The patient was enrolled at the University of Minnesota Medical School, one of two trial sites in the state. An additional 18 sites in the U.S. and one in the U.K. also are, or soon will be, recruiting participants for the BEAT-MS Phase 3 trial (NCT04047628). More information is available here.
The prevalence of MS is greater in Midwestern states than in the general U.S. population. It is estimated that “about 309 people [of] every 100,000 in the United States have MS, but in the Midwest, … we rank second in prevalence — the numbers increase to 353 people out of every 100,000 that are affected by this disease,” Flavia Nelson, MD, a professor of neurology and the study’s lead investigator, said in a press release.
More than a dozen disease-modifying therapies have been approved for the treatment of MS. However, in addition to their elevated costs, some of these therapies are not very effective at treating severe forms of relapsing MS. A stem cell transplant has been explored as a treatment alternative for MS patients who failed to respond to conventional disease-modifying therapies (DMT). By reseting the immune system so that the central nervous system is no longer attacked, this would provide a more effective and longer-lasting alternative to patients.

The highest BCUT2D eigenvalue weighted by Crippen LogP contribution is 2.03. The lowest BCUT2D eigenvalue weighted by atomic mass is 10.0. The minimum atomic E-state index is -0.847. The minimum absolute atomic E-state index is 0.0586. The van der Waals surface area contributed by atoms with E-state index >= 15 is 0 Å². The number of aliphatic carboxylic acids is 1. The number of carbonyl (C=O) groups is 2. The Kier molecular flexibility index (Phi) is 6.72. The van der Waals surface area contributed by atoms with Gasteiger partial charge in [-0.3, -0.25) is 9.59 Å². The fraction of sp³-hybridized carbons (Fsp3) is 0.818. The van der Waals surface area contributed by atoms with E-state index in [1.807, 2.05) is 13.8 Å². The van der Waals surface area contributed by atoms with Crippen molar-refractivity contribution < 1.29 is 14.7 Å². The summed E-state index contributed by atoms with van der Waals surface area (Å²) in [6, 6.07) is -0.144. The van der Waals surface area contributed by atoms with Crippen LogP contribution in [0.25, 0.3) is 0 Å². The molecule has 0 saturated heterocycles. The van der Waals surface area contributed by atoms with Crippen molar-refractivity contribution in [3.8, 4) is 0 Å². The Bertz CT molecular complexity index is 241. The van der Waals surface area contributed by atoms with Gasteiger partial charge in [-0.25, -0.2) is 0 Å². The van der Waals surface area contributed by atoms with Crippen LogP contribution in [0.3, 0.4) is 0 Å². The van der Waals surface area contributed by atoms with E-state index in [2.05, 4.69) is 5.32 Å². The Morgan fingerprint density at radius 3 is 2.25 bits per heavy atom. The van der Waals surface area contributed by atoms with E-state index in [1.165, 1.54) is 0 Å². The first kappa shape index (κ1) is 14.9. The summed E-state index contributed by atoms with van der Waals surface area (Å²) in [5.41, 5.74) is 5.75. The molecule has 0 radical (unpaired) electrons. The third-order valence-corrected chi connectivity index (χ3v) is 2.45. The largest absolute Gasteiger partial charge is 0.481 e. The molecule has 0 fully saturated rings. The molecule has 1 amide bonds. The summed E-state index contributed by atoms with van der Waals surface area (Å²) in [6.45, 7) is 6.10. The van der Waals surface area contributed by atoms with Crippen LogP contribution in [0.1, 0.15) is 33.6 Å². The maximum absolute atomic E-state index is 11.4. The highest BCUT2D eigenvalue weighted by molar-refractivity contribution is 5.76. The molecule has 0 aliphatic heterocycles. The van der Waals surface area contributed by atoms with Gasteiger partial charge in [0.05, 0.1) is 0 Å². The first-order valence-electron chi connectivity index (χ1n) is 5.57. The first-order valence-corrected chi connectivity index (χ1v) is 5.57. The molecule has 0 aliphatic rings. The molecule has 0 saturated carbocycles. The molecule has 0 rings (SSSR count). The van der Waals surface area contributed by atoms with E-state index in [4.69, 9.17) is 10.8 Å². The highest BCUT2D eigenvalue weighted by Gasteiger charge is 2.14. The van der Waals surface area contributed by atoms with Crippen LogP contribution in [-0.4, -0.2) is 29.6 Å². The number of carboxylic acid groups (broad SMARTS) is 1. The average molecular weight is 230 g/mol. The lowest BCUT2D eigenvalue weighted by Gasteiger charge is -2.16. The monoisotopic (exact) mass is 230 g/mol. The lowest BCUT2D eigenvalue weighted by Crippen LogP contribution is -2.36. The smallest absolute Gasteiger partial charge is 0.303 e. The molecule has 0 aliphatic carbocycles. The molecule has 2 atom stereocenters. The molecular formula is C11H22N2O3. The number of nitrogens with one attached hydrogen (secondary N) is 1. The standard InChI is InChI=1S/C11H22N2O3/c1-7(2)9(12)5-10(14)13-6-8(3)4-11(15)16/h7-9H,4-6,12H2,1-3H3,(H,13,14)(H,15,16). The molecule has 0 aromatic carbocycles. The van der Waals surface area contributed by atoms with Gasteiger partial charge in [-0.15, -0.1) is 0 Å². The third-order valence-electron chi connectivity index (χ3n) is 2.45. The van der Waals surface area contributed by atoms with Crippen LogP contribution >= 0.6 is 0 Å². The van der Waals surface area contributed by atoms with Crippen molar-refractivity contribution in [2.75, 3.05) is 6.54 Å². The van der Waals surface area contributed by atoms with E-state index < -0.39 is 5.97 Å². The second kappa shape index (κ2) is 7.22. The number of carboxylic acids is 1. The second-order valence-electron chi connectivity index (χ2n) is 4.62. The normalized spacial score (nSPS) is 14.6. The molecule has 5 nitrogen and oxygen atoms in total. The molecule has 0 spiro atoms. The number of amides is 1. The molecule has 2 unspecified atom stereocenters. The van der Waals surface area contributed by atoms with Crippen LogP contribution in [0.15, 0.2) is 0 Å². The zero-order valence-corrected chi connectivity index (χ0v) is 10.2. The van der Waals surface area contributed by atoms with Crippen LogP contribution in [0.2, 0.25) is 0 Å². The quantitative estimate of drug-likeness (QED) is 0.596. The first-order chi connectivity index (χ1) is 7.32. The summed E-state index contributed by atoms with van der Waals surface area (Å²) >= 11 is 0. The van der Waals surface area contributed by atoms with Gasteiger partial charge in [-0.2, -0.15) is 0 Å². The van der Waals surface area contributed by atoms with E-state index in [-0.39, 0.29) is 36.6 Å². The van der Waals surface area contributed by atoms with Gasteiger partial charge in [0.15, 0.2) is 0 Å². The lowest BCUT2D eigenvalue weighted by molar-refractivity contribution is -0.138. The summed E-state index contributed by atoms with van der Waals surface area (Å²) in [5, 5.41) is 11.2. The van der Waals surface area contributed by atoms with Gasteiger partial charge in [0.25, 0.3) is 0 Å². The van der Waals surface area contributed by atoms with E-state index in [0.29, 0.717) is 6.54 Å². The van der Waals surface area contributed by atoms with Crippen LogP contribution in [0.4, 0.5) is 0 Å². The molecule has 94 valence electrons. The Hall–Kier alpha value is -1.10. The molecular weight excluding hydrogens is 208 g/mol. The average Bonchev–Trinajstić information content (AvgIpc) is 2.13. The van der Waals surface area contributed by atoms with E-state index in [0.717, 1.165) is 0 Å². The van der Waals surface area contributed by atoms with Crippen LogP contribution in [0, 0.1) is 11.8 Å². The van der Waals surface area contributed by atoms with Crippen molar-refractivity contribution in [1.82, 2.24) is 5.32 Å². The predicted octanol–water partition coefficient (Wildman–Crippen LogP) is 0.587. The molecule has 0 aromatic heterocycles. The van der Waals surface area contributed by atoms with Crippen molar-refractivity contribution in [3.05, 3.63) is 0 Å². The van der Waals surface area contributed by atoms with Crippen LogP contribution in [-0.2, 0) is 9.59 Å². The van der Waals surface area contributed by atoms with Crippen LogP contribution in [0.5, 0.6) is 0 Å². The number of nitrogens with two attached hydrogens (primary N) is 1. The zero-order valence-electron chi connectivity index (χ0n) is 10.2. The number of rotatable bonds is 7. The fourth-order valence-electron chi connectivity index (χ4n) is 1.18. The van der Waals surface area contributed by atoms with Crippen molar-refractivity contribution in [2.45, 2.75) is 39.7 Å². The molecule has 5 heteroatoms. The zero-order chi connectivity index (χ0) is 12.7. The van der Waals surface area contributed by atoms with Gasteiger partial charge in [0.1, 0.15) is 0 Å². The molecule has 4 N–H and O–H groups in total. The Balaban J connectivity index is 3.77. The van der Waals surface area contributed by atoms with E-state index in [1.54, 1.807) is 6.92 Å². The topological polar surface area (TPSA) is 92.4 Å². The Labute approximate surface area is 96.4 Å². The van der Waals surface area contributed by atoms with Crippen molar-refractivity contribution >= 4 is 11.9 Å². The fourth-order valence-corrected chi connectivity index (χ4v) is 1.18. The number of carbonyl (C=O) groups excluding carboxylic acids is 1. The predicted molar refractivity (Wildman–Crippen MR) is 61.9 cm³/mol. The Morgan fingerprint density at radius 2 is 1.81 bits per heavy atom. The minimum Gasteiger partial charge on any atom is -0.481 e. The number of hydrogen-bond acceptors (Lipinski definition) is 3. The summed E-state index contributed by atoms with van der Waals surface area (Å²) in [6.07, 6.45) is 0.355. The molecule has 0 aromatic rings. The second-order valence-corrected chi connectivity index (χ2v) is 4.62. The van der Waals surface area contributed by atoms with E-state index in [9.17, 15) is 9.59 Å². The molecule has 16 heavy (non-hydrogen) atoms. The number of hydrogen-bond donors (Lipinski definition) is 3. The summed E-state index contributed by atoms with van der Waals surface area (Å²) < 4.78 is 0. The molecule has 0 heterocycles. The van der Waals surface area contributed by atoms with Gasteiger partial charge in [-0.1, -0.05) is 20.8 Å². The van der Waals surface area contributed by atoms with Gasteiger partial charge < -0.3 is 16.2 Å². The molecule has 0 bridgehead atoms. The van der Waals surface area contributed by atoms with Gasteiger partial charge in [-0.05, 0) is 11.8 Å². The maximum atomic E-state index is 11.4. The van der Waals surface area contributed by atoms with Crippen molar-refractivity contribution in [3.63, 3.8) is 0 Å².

However, whether a stem cell transplant — also known as an autologous (patient-derived) hematopoietic stem cell transplant — is more effective than conventional disease-modifying therapies remains unclear. Their safety and costs also have not been compared.
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